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Lenovo Duet Chromebook Review

22 Feb 2021 T3

So, I bought my first Chromebook, a Lenovo Duet. It’s a pretty unique and nifty product. It’s an ARM-based convertible tablet with an included kickstand and keyboard. It has only a single USB-C port for charging and data. It runs ChromeOS, which means it can also run Android apps and even Linux apps through an automagic virtual machine. It has ‘USI’ pen support. I bought two compatible pens. The pen performance is acceptable; palm rejection is non-existent and quite annoying at times.

It does not have the most performant CPU when managing lots of windows and tabs. Sometimes it gets overwhelmed, and the main browser process crashes, effectively restarting every app I had open.

With the way I used to update my website (building the site locally and committing the changes), I couldn’t update my website from my Duet because the version of pandoc supplied in the Debian repository was outdated and missing a feature that I used extensively. Now, I have updated my site workflow to use GitHub Actions, so my site automatically builds whenever I commit a change. I can now happily update my site using my Duet (I’m using it to write this post).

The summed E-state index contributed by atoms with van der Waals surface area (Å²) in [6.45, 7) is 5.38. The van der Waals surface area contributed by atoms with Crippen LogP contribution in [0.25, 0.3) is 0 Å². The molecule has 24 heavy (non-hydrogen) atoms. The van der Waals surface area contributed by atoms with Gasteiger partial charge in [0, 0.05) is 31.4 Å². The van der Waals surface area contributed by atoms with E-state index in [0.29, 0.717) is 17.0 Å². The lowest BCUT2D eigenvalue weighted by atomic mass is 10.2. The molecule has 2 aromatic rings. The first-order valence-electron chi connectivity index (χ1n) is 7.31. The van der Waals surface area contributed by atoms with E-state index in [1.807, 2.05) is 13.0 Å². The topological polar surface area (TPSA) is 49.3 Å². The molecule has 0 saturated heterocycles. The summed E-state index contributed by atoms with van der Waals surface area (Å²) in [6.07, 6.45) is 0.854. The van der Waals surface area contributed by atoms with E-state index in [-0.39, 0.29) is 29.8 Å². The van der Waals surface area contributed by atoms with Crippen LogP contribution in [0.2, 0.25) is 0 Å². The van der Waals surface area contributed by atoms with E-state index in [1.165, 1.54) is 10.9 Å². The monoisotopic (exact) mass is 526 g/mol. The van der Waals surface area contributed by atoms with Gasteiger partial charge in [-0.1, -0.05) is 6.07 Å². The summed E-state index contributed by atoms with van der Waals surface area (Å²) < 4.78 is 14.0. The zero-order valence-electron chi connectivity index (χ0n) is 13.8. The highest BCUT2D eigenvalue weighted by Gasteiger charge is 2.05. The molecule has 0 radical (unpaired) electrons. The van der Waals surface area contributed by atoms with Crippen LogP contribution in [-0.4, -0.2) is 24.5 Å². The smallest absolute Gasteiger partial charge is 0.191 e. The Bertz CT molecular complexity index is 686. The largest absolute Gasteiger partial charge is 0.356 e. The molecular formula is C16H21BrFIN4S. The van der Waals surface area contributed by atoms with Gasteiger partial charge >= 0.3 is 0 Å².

My ownership of this device has been an experiment into how effective I can be with a very stripped-down computer. 9 times out of 10, when it actually came to getting work done, I was not limited by the Duet. I can program in C and Python in VSCode. I was able to run machine learning workloads in the browser via Google Colab. I write and draw my notes in Google Keep. It is surprising how much you can do in the browser so long as you have an internet connection.

This machine actually meets my needs as my daily driver for school and side projects. I hope that there will be more ARM-based Chromebooks and laptops available in the near future. Finally, Apple is actually doing something I can approve of.

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